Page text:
Freud argued that sexual factors lie at the basis of anxiety neuroses (conditions of acute and unmotivated anxiety) and nervous maladies (the psychoneuroses), and later at the base of character and knowledge itself. Early in his career, Freud argued that erotogenic zones were developed and later repressed after being connected with perversions, which had been widely studied by psychiatrist Richard von Kraft-Ebbing and psychologist Havelock Ellis but never linked to childhood sexuality.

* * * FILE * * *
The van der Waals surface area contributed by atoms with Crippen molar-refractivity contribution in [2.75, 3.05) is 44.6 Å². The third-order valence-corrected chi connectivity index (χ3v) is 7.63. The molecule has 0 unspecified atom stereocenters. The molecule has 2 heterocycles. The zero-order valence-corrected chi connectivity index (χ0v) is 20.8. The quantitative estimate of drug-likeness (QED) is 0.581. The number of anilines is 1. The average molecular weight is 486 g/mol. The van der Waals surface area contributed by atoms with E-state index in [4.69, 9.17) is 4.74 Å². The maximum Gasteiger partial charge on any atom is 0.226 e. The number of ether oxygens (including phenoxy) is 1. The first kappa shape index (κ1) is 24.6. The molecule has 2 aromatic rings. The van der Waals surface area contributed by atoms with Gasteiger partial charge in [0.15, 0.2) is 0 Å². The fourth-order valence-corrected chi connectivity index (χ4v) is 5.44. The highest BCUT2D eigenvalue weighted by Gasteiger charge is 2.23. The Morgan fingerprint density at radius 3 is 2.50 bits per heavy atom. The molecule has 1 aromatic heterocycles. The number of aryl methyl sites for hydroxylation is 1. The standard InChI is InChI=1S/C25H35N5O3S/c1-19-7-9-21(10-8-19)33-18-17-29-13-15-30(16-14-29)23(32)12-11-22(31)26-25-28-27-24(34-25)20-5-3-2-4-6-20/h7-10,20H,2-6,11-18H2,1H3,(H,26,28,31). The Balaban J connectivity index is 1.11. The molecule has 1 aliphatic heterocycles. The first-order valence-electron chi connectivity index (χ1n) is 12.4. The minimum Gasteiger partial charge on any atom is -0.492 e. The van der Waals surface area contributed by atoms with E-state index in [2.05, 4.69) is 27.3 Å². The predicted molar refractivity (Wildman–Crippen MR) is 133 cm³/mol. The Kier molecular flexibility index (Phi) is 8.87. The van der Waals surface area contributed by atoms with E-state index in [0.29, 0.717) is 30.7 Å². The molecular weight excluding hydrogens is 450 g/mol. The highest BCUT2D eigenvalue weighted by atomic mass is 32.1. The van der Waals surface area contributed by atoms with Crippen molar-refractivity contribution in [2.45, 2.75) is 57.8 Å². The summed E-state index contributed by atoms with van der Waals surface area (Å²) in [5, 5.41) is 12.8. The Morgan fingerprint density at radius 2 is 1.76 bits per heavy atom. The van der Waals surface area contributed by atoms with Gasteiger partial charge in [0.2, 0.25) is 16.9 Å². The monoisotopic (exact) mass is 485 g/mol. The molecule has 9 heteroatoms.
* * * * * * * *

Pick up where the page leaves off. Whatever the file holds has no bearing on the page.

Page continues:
Before viewing children as sexually polymorphous perverse, Freud's initial notion was that sexuality was caused by hysteria developed in childhood and traceable to sexual seduction. In 1897 Freud abandoned his seduction theory and turned to infantile sexuality, which had previously been considered dormant. The catalyst for this change was Freud's discovery of the Oedipus complex in his own analysis, the experience in which both male and female children initially see the mother as a love object. Discontent with this theory as explaining the cause of sexuality, he says the boy chooses his mother and the girl her father, thus making feminine object choice harder for girls since they must relinquish the primordial love object. Lacan makes the adult stage harder for men in that they must choose the partner from which they have had to deviate in order to define themselves as men and differentiate themselves from the primordial symbiosis with the mother. The most important infantile trace retained at puberty is the child's love for his or her parents. In "To Interpret the Cause" (1989) Jacques-Alain Miller argues that Lacan sees the Oedipal structure as an infant's response to the mother's desire. The mother's unconscious desire is an interpretation of the sexual difference, i.e., of the father's name signifier. The function of the mother's desire times the father's name signifiers, means that representations reside in the social other which stands over a quota of libido and makes of the Oedipus (the father's name) the other over jouissance. That is, the reality principle stands over the pleasure principle.